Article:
src/Doc/Tutorial/CTL/Base.thy
 author wenzelm Sat Nov 01 14:20:38 2014 +0100 (2014-11-01) changeset 58860 fee7cfa69c50 parent 58620 7435b6a3f72e child 67406 23307fd33906 permissions -rw-r--r--
eliminated spurious semicolons;
     1 (*<*)theory Base imports Main begin(*>*)

     2

     3 section{*Case Study: Verified Model Checking*}

     4

     5 text{*\label{sec:VMC}

     6 This chapter ends with a case study concerning model checking for

     7 Computation Tree Logic (CTL), a temporal logic.

     8 Model checking is a popular technique for the verification of finite

     9 state systems (implementations) with respect to temporal logic formulae

    10 (specifications) @{cite "ClarkeGP-book" and "Huth-Ryan-book"}. Its foundations are set theoretic

    11 and this section will explore them in HOL\@. This is done in two steps.  First

    12 we consider a simple modal logic called propositional dynamic

    13 logic (PDL)\@.  We then proceed to the temporal logic CTL, which is

    14 used in many real

    15 model checkers. In each case we give both a traditional semantics (@{text \<Turnstile>}) and a

    16 recursive function @{term mc} that maps a formula into the set of all states of

    17 the system where the formula is valid. If the system has a finite number of

    18 states, @{term mc} is directly executable: it is a model checker, albeit an

    19 inefficient one. The main proof obligation is to show that the semantics

    20 and the model checker agree.

    21

    22 \underscoreon

    23

    24 Our models are \emph{transition systems}:\index{transition systems}

    25 sets of \emph{states} with

    26 transitions between them.  Here is a simple example:

    27 \begin{center}

    28 \unitlength.5mm

    29 \thicklines

    30 \begin{picture}(100,60)

    31 \put(50,50){\circle{20}}

    32 \put(50,50){\makebox(0,0){$p,q$}}

    33 \put(61,55){\makebox(0,0)[l]{$s_0$}}

    34 \put(44,42){\vector(-1,-1){26}}

    35 \put(16,18){\vector(1,1){26}}

    36 \put(57,43){\vector(1,-1){26}}

    37 \put(10,10){\circle{20}}

    38 \put(10,10){\makebox(0,0){$q,r$}}

    39 \put(-1,15){\makebox(0,0)[r]{$s_1$}}

    40 \put(20,10){\vector(1,0){60}}

    41 \put(90,10){\circle{20}}

    42 \put(90,10){\makebox(0,0){$r$}}

    43 \put(98, 5){\line(1,0){10}}

    44 \put(108, 5){\line(0,1){10}}

    45 \put(108,15){\vector(-1,0){10}}

    46 \put(91,21){\makebox(0,0)[bl]{$s_2$}}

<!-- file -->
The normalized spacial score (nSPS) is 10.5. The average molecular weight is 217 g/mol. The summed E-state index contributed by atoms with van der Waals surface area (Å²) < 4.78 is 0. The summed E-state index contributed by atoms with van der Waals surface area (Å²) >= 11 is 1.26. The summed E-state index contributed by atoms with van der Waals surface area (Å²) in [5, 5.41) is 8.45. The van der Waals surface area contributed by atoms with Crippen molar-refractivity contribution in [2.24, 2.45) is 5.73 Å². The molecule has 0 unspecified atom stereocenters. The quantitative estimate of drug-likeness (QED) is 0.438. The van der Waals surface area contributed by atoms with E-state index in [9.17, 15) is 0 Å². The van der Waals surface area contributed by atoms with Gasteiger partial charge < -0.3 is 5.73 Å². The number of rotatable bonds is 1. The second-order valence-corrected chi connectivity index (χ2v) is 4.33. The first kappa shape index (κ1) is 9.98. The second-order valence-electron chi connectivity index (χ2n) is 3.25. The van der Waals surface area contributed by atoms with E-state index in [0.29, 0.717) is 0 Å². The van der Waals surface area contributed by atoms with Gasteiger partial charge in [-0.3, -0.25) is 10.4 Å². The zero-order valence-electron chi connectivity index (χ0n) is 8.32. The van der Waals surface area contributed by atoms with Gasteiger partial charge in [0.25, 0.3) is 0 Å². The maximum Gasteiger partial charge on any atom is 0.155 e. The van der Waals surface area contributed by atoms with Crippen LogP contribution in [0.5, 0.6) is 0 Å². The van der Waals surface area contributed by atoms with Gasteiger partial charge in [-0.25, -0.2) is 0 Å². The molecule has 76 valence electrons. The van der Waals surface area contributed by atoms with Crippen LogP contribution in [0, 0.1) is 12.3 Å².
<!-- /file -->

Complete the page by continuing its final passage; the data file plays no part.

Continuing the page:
47 \end{picture}

    48 \end{center}

    49 Each state has a unique name or number ($s_0,s_1,s_2$), and in each state

    50 certain \emph{atomic propositions} ($p,q,r$) hold.  The aim of temporal logic

    51 is to formalize statements such as there is no path starting from $s_2$

    52 leading to a state where $p$ or $q$ holds,'' which is true, and on all paths

    53 starting from $s_0$, $q$ always holds,'' which is false.

    54

    55 Abstracting from this concrete example, we assume there is a type of

    56 states:

    57 *}

    58

    59 typedecl state

    60

    61 text{*\noindent

    62 Command \commdx{typedecl} merely declares a new type but without

    63 defining it (see \S\ref{sec:typedecl}). Thus we know nothing

    64 about the type other than its existence. That is exactly what we need

    65 because @{typ state} really is an implicit parameter of our model.  Of

    66 course it would have been more generic to make @{typ state} a type

    67 parameter of everything but declaring @{typ state} globally as above

    68 reduces clutter.  Similarly we declare an arbitrary but fixed

    69 transition system, i.e.\ a relation between states:

    70 *}

    71

    72 consts M :: "(state \<times> state)set"

    73

    74 text{*\noindent

    75 This is Isabelle's way of declaring a constant without defining it.

    76 Finally we introduce a type of atomic propositions

    77 *}

    78

    79 typedecl "atom"

    80

    81 text{*\noindent

    82 and a \emph{labelling function}

    83 *}

    84

    85 consts L :: "state \<Rightarrow> atom set"

    86

    87 text{*\noindent

    88 telling us which atomic propositions are true in each state.

    89 *}

    90

    91 (*<*)end(*>*)